A woman, after an absence of many years, returns
to her old neighborhood and finds it a little more
burned, more abandoned. Through rooftop aerials
the stadium’s still visible where the boys of summer
spun across the diamond and some nights she’d hear
strikes and pop flies called through the open windows
of the rooms she shared with a man she thought
she loved. All that summer, she watched
across the street the magician’s idiot son
paint over and over the Magic & Costume Shop’s
intricate portico – all frets and scallops, details
from another century. The more he painted though
the more his sheer purity of attention seemed
to judge her own life as frayed somehow and wrong.
Daily the son worked until the city swerved
towards night’s dizzy carnival with moons
and swans afloat in neon over the streets.
One evening she saw the magician’s trick bouquet
flower at the curb while he filled his car.
He folded the multicolored scarves, then
caged the fabulous disappearing pigeons.
It is a common human longing to want utterly
to vanish from one life and arrive transformed
in another. When the man came home, he’d
touch her shoulders, her neck, but each touch
discovered only the borders of her solitude.
As a child in that neighborhood she’d believed
people were hollow and filled with quiet music, that
if she were hurt deeply enough she would break
and leave only a blue scroll of notes.
At first when he hit her, her face burned.
Far off the stadium lights crossed the cool
green diamond and burnished cobwebs swaying
on the ceiling. Then she became invisible,
so when the doctor leaned over and asked
her name all she could think of were her dresses
thrown from the window like peonies exploding
to bloom in the clear dark air. No music –
merely a rose haze through her lids, something
ticking in her head like a metronome
in a parlor, dusty and arid with steam heat.
How many lives she’d passed through to find/p>
herself, an aging woman in black, before the locked
and empty shop. So much sleight of hand, the years
simply dissolving. Again she hears the crowd,
a billow of applause rippling across the brilliant
diamond, across the mysterious passage
of time and the failure of sorrow to pass away.
In Theodore Roethke’s famous poem, “I Knew a Woman,” he uses the terms “turn, counterturn, and stand,” to the delight of many a reader-critic yearning for sexual innuendo in poetry. For the tamer classicists (versus the wild ones), the terms also refer to the typical structure of a Greek tragedy – most overtly, when the chorus moves in one direction (toward the altar), then reverses course and goes the other direction, and finally chants standing still. A discussion of a poem’s turn, therefore, should think in terms of movement – plausibly, in more than one direction. Lynda Hull’s poem titled “Magical Thinking,” contains a great deal of movement in time and space, as well as brief standing meditations, which occur at the turning points, indicating emotional and discursive shifts.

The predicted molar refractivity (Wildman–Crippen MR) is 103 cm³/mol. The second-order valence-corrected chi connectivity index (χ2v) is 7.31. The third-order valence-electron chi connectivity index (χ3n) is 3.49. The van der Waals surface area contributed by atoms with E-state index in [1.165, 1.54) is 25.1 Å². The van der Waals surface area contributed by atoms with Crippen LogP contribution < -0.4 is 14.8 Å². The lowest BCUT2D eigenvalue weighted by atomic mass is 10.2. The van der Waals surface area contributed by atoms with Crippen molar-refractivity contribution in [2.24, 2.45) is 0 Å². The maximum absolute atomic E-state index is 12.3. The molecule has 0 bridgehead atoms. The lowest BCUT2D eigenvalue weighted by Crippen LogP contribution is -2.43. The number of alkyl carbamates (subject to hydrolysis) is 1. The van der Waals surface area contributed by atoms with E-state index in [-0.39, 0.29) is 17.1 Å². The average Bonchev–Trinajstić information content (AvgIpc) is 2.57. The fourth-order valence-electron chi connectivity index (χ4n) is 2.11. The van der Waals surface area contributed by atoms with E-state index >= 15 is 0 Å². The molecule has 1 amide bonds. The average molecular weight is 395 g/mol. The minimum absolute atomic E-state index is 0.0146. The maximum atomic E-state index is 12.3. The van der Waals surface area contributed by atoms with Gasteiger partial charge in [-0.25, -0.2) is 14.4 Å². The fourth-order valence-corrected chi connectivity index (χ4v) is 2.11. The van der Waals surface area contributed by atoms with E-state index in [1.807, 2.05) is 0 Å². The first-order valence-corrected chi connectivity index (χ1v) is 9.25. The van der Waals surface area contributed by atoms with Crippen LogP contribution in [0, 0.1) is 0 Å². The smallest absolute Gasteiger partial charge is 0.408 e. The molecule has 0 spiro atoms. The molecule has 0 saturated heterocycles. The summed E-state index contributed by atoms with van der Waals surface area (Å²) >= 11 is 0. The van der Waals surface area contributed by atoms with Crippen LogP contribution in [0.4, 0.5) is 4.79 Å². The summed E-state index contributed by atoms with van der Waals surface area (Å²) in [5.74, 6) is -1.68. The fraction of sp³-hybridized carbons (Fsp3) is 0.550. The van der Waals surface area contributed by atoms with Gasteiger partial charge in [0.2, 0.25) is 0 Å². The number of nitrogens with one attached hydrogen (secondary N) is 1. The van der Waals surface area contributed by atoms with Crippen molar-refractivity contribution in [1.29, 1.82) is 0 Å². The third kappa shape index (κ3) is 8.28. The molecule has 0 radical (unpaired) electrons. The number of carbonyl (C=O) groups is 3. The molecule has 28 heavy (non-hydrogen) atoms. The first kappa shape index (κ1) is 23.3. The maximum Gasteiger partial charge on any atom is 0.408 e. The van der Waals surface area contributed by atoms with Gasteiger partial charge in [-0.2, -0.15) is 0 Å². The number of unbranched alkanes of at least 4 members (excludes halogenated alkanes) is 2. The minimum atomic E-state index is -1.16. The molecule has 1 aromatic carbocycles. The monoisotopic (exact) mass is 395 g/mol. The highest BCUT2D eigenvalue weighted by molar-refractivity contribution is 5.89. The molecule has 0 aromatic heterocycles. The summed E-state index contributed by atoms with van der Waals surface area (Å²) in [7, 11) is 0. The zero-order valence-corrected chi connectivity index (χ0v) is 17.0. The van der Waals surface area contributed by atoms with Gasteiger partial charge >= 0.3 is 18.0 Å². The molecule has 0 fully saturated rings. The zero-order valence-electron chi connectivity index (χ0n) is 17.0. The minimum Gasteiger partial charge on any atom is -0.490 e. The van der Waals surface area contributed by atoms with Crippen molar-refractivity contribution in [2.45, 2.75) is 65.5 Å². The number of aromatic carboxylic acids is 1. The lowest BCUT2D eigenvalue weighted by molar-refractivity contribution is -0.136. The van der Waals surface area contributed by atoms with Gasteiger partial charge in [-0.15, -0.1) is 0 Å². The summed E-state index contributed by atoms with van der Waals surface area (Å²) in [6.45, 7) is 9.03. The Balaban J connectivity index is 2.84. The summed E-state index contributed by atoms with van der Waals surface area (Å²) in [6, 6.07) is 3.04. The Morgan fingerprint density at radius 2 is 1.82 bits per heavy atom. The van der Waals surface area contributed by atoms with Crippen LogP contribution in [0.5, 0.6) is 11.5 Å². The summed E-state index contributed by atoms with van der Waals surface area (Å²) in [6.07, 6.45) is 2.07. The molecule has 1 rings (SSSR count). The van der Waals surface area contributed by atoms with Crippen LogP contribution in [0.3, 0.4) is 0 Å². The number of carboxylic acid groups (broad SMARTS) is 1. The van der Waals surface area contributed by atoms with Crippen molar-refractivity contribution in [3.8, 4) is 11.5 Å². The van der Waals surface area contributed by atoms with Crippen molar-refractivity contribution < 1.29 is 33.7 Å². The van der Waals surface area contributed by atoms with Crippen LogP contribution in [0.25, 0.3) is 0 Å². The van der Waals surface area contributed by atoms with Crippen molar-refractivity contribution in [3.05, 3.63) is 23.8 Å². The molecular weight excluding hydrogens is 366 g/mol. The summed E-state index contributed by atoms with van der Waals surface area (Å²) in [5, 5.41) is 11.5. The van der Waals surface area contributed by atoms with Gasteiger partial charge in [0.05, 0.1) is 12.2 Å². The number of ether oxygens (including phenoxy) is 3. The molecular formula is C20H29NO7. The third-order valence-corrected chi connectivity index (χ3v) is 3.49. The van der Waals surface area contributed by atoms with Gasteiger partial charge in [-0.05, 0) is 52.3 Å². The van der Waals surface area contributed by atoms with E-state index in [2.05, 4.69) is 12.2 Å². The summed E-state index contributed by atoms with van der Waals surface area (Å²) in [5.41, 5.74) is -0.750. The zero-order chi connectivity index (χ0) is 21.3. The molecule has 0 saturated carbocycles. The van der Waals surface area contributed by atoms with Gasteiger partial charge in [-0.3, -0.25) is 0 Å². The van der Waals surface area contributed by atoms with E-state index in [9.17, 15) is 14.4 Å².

There are two surface structures at play in the poem: what Mark Yakich terms in his essay as the “Retrospective-Prospective Structure,” and a slightly more transparent Circular Structure. In the latter, obviously, we end where we began. In the former, the narrator considers the past and uses the wisdom gained to look toward the future – or, at least, consider the present in a different light. Hull’s first couplet, “A woman, after an absence of many years, returns/to the old neighborhood…” offers the first “turn” (since it does contain the word, after all) of the poem: more than a backward glance – a journey into memory, a shift of time and space.
She spends the first half of the poem detailing a summer spent there “with a man she thought/she loved,” a wonderful example of an undermining enjambment, as the word “thought” introduces the narrator’s self-doubt, and the positing of love as the first illusion in the poem. The poem’s first half introduces the brief cast of characters: the magician, his “idiot son” whose creativity and “purity of attention” contributes to the narrator’s insecurity about her own choices and apparent inability to focus or devote herself either to life’s tasks or the relationship. At this point, the narrator identifies herself as wholly responsible for her situation, which seems, at best, static.